HBR - Can You Handle Failure

 Managing Yourself: Can You Handle Failure? - Harvard Business Review, by Ben Dattner and Robert Hogan, comes from the April 2011 issue of the Harvard Business Review. The issue itself is a special on failure - the "F" word.

To prevent failures, inevitable at some point in everyone's career, from derailing or even destroying your career, you have to recognize whether your reaction to failure is "dysfunctional", and if so, which of the 11 types does it fall under. These types "represent roughly 70% of the U.S. population". These 11 types can be divided into three categories - "Denies Blame", "Blames Others", and "Blames Oneself" - proposed by the psychologist Saul Rosenzweig in the 1930s.. The cynic in us would like to be in the first two camps - to deny blame and then to blame others.

The 11 types listed are:
Blames Others
(Extrapunitive)
1. Excitable: “Volatile Guardian”
2. Cautious: “Sensitive Retirer”
3. Skeptical: “Wary Watcher”
4. Leisurely: “Rationalizing Blamer”

Denies Blame
(Impunitive)
5. Bold: “Big Person On Campus”
6. Mischievous: “High-Wire Walker”
7. Reserved: “Indifferent Daydreamer”
8. Colorful: “Thespian”
9. Imaginative: “Assertive Daydreamer”

Blames Oneself
(Intropunitive)
10. Diligent: “Micromanager”
11. Dutiful: “Martyr”


 HP's former CEO and one-time gubernatorial candidate for the state of California, Carly Fiorina, is singled out for being a blame-denier:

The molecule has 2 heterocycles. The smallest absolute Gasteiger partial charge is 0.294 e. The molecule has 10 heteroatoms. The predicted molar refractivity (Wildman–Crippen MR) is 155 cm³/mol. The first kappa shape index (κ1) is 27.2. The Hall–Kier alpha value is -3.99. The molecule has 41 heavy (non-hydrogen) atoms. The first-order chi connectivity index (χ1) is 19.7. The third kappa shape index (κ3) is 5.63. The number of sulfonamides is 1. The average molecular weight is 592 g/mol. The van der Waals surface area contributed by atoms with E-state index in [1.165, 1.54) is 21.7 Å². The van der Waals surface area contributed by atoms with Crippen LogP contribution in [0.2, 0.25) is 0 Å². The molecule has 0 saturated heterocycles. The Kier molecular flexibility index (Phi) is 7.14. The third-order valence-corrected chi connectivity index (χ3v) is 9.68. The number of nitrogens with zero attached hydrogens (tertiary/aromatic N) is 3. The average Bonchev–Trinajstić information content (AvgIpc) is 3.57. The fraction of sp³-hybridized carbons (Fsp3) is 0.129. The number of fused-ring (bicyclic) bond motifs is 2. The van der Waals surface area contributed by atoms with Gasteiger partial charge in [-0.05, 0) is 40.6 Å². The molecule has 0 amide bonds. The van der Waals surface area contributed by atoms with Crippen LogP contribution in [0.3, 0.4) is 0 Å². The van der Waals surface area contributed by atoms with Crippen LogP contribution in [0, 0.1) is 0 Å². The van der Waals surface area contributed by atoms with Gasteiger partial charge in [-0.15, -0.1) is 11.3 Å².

One well-known executive who has been accused of this sort of behavior is Carly Fiorina, a past CEO of Hewlett-Packard. Disgruntled former subordinates have described her as a self-promoting attention seeker who ignored integration challenges and day-to-day operations
following HP’s 2002 merger with Compaq and took no responsibility when the combined company failed to live up to its potential. When the HP board suggested that she delegate greater authority to her team and more power to the heads of key business units, she refused and was  subsequently dismissed. (When HBR contacted Fiorina’s chief of staff about this article, she declined to comment.)
Carly may be an atypical example, since the author says that "Because of their socialization and other
cultural influences, women are more likely than men to be intropunitive.
"
The key to learning and changing your response to failure is to be "self-aware". A personality test can help you assess what your personality type is. Myers-Briggs Type Indicator and Big Five are two such models. You also have to be "politically aware", which "involves finding the right way to approach failure within
your specifi c organization, department, and role
". It is possible that different types of people may be successful at different companies - big or small, private or public sector.
An obituary published on the Washington University in St Louis web site had this to say:
Saul Rosenzweig, Ph.D., professor emeritus of psychology in Arts & Sciences and an internationally recognized expert on psychoanalysis, died Monday, Aug. 9, 2004, in St. Louis. He was 97.

He made his mark on the field in the 1930s with a publication outlining common factors underlying a range of popular and competing approaches to psychotherapy. He dismissed the contentious contemporary arguments about which approach was most effective, arguing that all methods of therapy — when competently used — could be equally successful.

His premise became known as the "Dodo Bird Hypothesis" — a reference to Lewis Carroll's 1865 book, Alice in Wonderland, in which a dodo bird declares: "Everybody has won and all must have prizes."

Rosenzweig's study of aggression led to the Rosenzweig Picture-Frustration Study, a test of latent hostility.




© 2011, Abhinav Agarwal. All rights reserved.